It's weird to think about it, but I've been haunting the internet for a long time--about twenty years if we count the time that my then-friend Mang (it got so I didn't see him so much sophomore year, and later I'd heard he pretty much disowned me when he found out I was pledging a fraternity) showed me some tricks with the email, where to ftp a few naughty pictures and local urban legends, and some especially nerdy ways to waste time--it puts me approximately in the Precambrian era of its evolution, just before AOL exploded the place with a diversity of lusers. A minor, sporadic and unnoticed spook I was then (and am now), but it was a long enough stretch for me to have eyeballed a few types, observe them, get bored by them, and still here they fucking are. One of these long-established members of the internet prickarazzi is the Objectivist (close! but this guy's too astute), the serious spouter of Ayn Rand's claptrap, typically a pustule-faced nineteen-year-old Rush fan, but also trending toward those unlovable middle-age stiffs who'd manage to be excitable and passionless at the same time, whatever humor generally veering to the nasty sort, the sorts of people who had unshakable theoretical views of human behavior, and whom you'd pray would never, ever have any kids. (And of course that's not fair, because even here I'm remembering "libertarian" types more clearly than "objectivists." The Randites were narrower and stupider.) Or that's how I grew to picture them anyway, while the characters who later evolved to pick on John Galt (or at a minimum, pick on his prose), enjoyed a mental picture that included a healthy laugh and a charming joi de vivre. In the meat world, most people seem to separate their beliefs from their lives, reserving philosophical passion for the rare times those worlds happen to intersect: it's turned out that either of these groups of people are indistinguishable from my officemates.
I am embarrassed to come back to all this pseudo-philosophy as much as I do. It's sort of like being annoyed as an adult about Dr. Seuss's inaccurate grasp of physics and biology. (An elephant bird? You don't transfer genes by just sitting on an egg! And for that matter how did that tree hold Horton up, Ted? Answer me that one!) I never went so that far down as to believe in "rational self interest," but it's the sort of idea that I associate with those formative times. Being surrounded by other baby engineers was part of it, but our freshman experience was more about playing tennis, computer games, and endless rounds of Asshole, and, hard as this is to believe, never getting laid. To fill out the requisite dormroom bullshitting, I was forced to go online. I don't want to offer the impression that most engineers are so closed-minded, and there remain an abundance of people on the other side of the screen who aren't antisocial kooks, but bright, arrogant and immature? All I'm saying is that I know the type.
I've read far more about Ayn Rand than I've read anything she wrote. And the anecdote doesn't lead up to a review of Atlas Shrugged even now. Still don't have the stomach for that one. No, I'm reading Matt Taibbi's Griftopia (good for a tangential post or two before the review), and it's a kick to read someone introducing Rand and the world of objectivism to newbies with appropriate contempt. It's a critique addressed to an audience insufficiently geeky, or composed of the wrong sort of geek, an audience lucky enough to have never inadvertantly let this crap suffuse anything in their thinking lives before Taibbi told them about it.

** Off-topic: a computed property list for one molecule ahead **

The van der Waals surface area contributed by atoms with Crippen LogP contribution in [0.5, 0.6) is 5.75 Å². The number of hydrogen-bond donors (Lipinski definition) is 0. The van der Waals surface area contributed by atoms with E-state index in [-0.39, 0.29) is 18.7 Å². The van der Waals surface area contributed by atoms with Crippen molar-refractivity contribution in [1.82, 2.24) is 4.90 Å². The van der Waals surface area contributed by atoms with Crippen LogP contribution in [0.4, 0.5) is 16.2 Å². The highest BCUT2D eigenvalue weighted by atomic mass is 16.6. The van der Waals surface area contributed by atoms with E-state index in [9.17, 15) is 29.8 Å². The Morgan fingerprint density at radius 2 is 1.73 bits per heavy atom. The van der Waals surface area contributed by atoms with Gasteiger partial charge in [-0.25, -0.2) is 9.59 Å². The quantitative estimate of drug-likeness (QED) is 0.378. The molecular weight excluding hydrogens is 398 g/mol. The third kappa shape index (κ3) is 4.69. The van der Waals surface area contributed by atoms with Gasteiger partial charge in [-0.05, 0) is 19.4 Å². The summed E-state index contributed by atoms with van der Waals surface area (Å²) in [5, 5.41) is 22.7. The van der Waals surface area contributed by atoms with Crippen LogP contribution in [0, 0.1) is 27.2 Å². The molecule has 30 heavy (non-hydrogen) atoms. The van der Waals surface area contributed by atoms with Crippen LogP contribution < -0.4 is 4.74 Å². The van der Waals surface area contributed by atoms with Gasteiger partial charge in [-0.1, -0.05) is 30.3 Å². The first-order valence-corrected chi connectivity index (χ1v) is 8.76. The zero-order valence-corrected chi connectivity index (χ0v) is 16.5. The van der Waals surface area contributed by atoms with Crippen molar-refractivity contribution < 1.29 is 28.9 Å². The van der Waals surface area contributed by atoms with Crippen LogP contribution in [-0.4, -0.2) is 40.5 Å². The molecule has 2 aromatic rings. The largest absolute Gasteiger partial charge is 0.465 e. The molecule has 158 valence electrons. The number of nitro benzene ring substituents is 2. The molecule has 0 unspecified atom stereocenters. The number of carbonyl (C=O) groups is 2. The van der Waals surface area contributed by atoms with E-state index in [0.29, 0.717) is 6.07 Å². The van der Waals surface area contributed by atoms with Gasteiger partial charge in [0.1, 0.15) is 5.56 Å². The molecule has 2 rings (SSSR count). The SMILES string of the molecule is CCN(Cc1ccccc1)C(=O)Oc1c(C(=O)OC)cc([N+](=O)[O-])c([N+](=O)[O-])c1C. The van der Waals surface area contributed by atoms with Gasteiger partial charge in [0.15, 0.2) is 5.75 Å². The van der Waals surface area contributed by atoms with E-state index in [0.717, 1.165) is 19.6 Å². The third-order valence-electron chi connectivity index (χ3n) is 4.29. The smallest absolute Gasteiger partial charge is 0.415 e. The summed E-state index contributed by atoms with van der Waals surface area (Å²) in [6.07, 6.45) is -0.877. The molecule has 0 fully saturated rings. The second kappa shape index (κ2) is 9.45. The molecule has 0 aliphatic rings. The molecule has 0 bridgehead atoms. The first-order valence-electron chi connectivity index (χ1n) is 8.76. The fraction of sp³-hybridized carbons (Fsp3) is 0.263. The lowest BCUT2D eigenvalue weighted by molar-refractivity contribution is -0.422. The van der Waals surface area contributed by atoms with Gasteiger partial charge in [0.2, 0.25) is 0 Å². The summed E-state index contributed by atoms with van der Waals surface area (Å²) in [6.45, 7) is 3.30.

Here's Matt, quoting:
Rand's rhetorical strategy was to create the impression of depth through overwhelming verbal quanitity, battering the reader with a relentless barrage of meaningless literary curlicues. Take this bit from Galt's famous speech in Atlas Shrugged:Rationality is the recognition of the fact that existence exists, that nothing can alter the truth and nothing can take precedence over the act of perceiving it, which is thinking--that the mind is one's only judge of values and one's only guide of action--that reason is an absolute that permits no compromise--that a concession to the irrational invalidates one's consciousness and turns it from teh task of perceiving to the task of faking reality--that the alleged short-cut to knowledge, which is faith, is only a short-circuit destroying the mind--that the acceptance of a mystical invention is a wish for the annihilation of existence and, properly, annihilates one's consciousness.
If you're sane, you skimmed that, and depending on what you're looking for, you might have come away with (a) that an external reality is important and is independent of belief, or (b) some unsettling bullshit about the infallibility of the rational mind. The former seems a reasonable-ish philosophical view, but the latter seems like a disturbing justification for something or other. Taibbi goes on to sum up the whole deal in four bullet points:
- Facts are facts: things can be absolutely right or absolutely wrong, as determined by reason.
- According to my reasoning, I am absolutely right.
- Charity is immoral.
- Pay for your own fucking schools.
I love Matt Taibbi.
Once you account for the hyperbole, this is not really so far from the Wikipedia entry (and if Wiki's going to represent anything more thoroughly and charitably than Star Wars, it's Ayn friggin' Rand). I look at the promulgation of "objective reality," and I worry. Why, that's not so much different from my own struggled-at epistemology! The one which I can't get myself to shut the fuck up about. I wouldn't go so far as to call "facts" unassailable, but on the question of whether there is a universe separated from our consciousness by our senses, then I have to agree that there is. I guess it's classified generally as a materialist viewpoint, a label to which Rand felt herself above, to the extent she acknowledged the history of the art at all. But objectivist philosophy seems to fall apart going forward from that. Details of knowing probably matter, but as a bottom line, I contend that knowledge of the world should, as a necessary minimum, not violate evidence. Objective reality taken as the-universe-is-the-universe (of which we are part, and not above) is something I get behind, and have blathered about. Getting down, however, toward such derivative concepts as facts-is-facts and existence-exists, well that now seems confuse subjective and objective realities (and is also conveniently circular), regardless of how the Randies prefer to organize their labels. How, after all, do you judge something a fact?